• Other: 1%

You'll quickly see that Part B is funded very differently than Part A. General revenue, which is money that's primarily derived from federal income taxes, makes up nearly three-quarters of the funding for Part B. The remainder is made up almost entirely of Part B premiums, which all enrolled members pay.

However, there can be quite a bifurcation in monthly Part B premiums costs. For instance, longtime Medicare enrollees who are also enrolled in Social Security have their monthly Medicare premiums automatically deducted from their Social Security benefits. This group of individuals, which makes up about 70% of Medicare beneficiaries, is also protected by a clause known as "hold harmless." The hold harmless clause ensures that Part B premiums don't rise at a quicker rate than Social Security's cost-of-living adjustments. With no COLA in 2016 and just 0.3% in 2017, many seniors will be paying just a fraction more for their Part B premiums in 2017.

On the other hand, new enrollees to Medicare, persons who aren't enrolled in Social Security, and those who choose to be billed directly are set to face a monthly Part B premium that's risen about 15% year over year. This remaining 30% of Medicare enrollees often faces the bulk of annual price increases in Part B.

It's also worth noting that members with high incomes -- in excess of $85,000 for individual filers and $170,000 for joint filers -- pay a surcharge on their Part B premiums.

Part D

Finally, Part D, the prescription drug plan, relies on a somewhat similar breakdown as Part B for its revenue:

  • General revenue: 74%
  • Premiums: 15%
  • State payments for dual eligible people: 11%

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A majority of Part D's funding comes from federal revenue, while a slightly smaller portion than Part B is derived from the premiums consumers pay. Also like Part B, high-income taxpayers with more than $85,000 in annual income, or $170,000 in joint-filing income, owe a Part D premium surcharge.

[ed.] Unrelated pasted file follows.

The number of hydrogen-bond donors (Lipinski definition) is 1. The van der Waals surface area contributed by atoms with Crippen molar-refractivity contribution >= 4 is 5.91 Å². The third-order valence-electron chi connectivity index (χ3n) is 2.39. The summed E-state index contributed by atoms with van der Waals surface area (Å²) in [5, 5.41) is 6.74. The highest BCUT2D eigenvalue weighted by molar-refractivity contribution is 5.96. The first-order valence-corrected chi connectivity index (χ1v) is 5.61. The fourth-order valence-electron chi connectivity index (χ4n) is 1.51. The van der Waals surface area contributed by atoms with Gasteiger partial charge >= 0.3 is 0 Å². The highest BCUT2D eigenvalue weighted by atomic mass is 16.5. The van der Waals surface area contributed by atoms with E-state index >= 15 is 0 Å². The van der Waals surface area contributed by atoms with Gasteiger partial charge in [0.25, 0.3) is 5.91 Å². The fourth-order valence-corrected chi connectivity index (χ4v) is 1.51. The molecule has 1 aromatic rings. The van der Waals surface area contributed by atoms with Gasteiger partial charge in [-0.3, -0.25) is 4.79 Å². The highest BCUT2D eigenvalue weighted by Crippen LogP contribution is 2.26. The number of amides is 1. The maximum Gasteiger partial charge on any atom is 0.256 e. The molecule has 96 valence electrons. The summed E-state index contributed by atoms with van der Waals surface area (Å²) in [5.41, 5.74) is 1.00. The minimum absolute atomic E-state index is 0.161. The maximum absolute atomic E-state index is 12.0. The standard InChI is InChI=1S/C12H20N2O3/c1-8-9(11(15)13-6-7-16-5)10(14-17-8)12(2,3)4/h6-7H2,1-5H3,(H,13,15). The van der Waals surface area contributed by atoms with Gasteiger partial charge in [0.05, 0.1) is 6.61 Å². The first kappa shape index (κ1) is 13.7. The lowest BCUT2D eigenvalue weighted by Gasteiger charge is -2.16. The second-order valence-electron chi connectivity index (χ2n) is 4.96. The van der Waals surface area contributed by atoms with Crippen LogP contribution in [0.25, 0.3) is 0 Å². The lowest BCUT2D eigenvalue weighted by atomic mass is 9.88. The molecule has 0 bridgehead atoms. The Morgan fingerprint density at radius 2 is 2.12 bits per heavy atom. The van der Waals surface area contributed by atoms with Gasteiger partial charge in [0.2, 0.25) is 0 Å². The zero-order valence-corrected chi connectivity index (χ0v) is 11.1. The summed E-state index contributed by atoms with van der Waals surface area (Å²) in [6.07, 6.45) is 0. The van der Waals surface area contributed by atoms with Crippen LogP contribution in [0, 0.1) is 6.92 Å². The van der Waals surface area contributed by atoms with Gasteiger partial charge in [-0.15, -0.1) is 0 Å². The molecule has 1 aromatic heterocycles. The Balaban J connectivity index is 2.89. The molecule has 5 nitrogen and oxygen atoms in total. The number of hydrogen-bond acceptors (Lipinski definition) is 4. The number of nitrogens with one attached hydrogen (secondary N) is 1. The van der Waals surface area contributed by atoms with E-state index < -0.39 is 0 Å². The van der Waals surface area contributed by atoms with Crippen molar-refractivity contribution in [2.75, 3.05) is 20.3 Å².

The big difference in Part D is the 11% of funding that comes from a small percentage of the population that qualifies for both Medicare and Medicaid (aka the "dual eligibles"). State Medicaid agencies have an obligation to pay Medicare cost sharing for most dual eligibles, and in most cases providers are prohibited from charging dual-eligible consumers for prescription drug costs.

Tying it all together

Here's what all three components of Medicare look like when they're melded together (figures don't add to 100% due to rounding):

  • General revenue: 41%
  • Payroll taxes: 38%
  • Premiums: 13%
  • Taxation of Social Security benefits: 3%
  • Interest: 2%
  • State payments from dual-eligible people: 1%
  • Other: 1%


Image source: Getty Images.

As you can see, federal income tax revenue is the most critical component of Medicare funding, but the Medicare tax working Americans pay into the system is a very close second. Furthermore, it's worth pointing out that whereas Social Security derived 10% of its annual income from interest in 2015, Medicare generated only 2% of its annual revenue from interest in 2014.

With Medicare set to burn through its excess cash by 2028, the most effective way to tackle its impending budgetary shortfall could be to raise payroll taxes. According to the Medicare Board of Trustees report, the long-term actuarial deficit in the program is 0.73%. In layman's terms, it means the 2.9% cumulative tax in Medicare would need to be raised to 3.63% to eliminate any shortfall. Since this total is often split down the middle between employers and employees, we're talking about a 0.365% tax increase to the average working American.

While President Donald Trump has stated his unwillingness to alter Social Security or Medicare, change will more than likely be coming to the program at some point over the next decade.